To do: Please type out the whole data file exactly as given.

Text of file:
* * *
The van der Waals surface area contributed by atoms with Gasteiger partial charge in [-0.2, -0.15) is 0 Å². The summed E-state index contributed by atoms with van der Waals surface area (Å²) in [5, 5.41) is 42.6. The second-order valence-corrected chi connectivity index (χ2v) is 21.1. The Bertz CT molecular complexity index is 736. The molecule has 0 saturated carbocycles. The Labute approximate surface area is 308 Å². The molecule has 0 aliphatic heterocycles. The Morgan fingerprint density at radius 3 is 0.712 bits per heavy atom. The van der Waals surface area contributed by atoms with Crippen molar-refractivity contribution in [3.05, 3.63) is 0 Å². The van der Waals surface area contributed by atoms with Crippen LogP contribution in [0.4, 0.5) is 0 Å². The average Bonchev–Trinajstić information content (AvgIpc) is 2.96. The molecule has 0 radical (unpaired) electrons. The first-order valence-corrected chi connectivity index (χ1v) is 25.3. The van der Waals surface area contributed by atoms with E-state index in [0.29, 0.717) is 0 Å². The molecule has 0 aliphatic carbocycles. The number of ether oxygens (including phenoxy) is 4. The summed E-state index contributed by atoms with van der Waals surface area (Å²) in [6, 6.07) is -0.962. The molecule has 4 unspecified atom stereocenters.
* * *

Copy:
The van der Waals surface area contributed by atoms with Gasteiger partial charge in [-0.2, -0.15) is 0 Å². The summed E-state index contributed by atoms with van der Waals surface area (Å²) in [5, 5.41) is 42.6. The second-order valence-corrected chi connectivity index (χ2v) is 21.1. The Bertz CT molecular complexity index is 736. The molecule has 0 saturated carbocycles. The Labute approximate surface area is 308 Å². The molecule has 0 aliphatic heterocycles. The Morgan fingerprint density at radius 3 is 0.712 bits per heavy atom. The van der Waals surface area contributed by atoms with Crippen molar-refractivity contribution in [3.05, 3.63) is 0 Å². The van der Waals surface area contributed by atoms with Crippen LogP contribution in [0.4, 0.5) is 0 Å². The average Bonchev–Trinajstić information content (AvgIpc) is 2.96. The molecule has 0 radical (unpaired) electrons. The first-order valence-corrected chi connectivity index (χ1v) is 25.3. The van der Waals surface area contributed by atoms with E-state index in [0.29, 0.717) is 0 Å². The molecule has 0 aliphatic carbocycles. The number of ether oxygens (including phenoxy) is 4. The summed E-state index contributed by atoms with van der Waals surface area (Å²) in [6, 6.07) is -0.962. The molecule has 4 unspecified atom stereocenters.